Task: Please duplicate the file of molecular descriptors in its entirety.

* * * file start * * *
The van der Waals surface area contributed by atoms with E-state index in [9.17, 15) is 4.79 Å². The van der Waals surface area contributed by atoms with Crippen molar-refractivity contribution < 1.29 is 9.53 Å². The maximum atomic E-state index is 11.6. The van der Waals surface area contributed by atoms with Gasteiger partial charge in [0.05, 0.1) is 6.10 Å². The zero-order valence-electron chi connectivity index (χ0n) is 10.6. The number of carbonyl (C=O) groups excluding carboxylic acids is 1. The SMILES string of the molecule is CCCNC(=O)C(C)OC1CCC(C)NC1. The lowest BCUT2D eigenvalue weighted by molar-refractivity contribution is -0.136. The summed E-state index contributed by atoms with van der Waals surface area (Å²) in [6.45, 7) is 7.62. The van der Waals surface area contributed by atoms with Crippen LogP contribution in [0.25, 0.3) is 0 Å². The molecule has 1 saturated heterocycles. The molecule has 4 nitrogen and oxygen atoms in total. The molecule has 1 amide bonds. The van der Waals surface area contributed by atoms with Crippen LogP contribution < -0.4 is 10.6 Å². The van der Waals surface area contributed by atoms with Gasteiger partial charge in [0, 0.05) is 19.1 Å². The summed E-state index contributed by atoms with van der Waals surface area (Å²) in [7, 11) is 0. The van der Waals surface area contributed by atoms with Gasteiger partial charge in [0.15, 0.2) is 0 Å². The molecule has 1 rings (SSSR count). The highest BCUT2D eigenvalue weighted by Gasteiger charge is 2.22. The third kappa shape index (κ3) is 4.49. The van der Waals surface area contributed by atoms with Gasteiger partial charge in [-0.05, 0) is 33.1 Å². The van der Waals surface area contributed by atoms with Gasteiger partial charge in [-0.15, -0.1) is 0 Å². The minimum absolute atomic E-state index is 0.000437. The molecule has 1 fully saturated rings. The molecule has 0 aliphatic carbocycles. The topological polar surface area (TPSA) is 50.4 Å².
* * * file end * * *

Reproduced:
The van der Waals surface area contributed by atoms with E-state index in [9.17, 15) is 4.79 Å². The van der Waals surface area contributed by atoms with Crippen molar-refractivity contribution < 1.29 is 9.53 Å². The maximum atomic E-state index is 11.6. The van der Waals surface area contributed by atoms with Gasteiger partial charge in [0.05, 0.1) is 6.10 Å². The zero-order valence-electron chi connectivity index (χ0n) is 10.6. The number of carbonyl (C=O) groups excluding carboxylic acids is 1. The SMILES string of the molecule is CCCNC(=O)C(C)OC1CCC(C)NC1. The lowest BCUT2D eigenvalue weighted by molar-refractivity contribution is -0.136. The summed E-state index contributed by atoms with van der Waals surface area (Å²) in [6.45, 7) is 7.62. The van der Waals surface area contributed by atoms with Crippen LogP contribution in [0.25, 0.3) is 0 Å². The molecule has 1 saturated heterocycles. The molecule has 4 nitrogen and oxygen atoms in total. The molecule has 1 amide bonds. The van der Waals surface area contributed by atoms with Crippen LogP contribution < -0.4 is 10.6 Å². The van der Waals surface area contributed by atoms with Gasteiger partial charge in [0, 0.05) is 19.1 Å². The summed E-state index contributed by atoms with van der Waals surface area (Å²) in [7, 11) is 0. The van der Waals surface area contributed by atoms with Gasteiger partial charge in [0.15, 0.2) is 0 Å². The molecule has 1 rings (SSSR count). The highest BCUT2D eigenvalue weighted by Gasteiger charge is 2.22. The third kappa shape index (κ3) is 4.49. The van der Waals surface area contributed by atoms with Gasteiger partial charge in [-0.05, 0) is 33.1 Å². The van der Waals surface area contributed by atoms with Gasteiger partial charge in [-0.15, -0.1) is 0 Å². The minimum absolute atomic E-state index is 0.000437. The molecule has 1 fully saturated rings. The molecule has 0 aliphatic carbocycles. The topological polar surface area (TPSA) is 50.4 Å².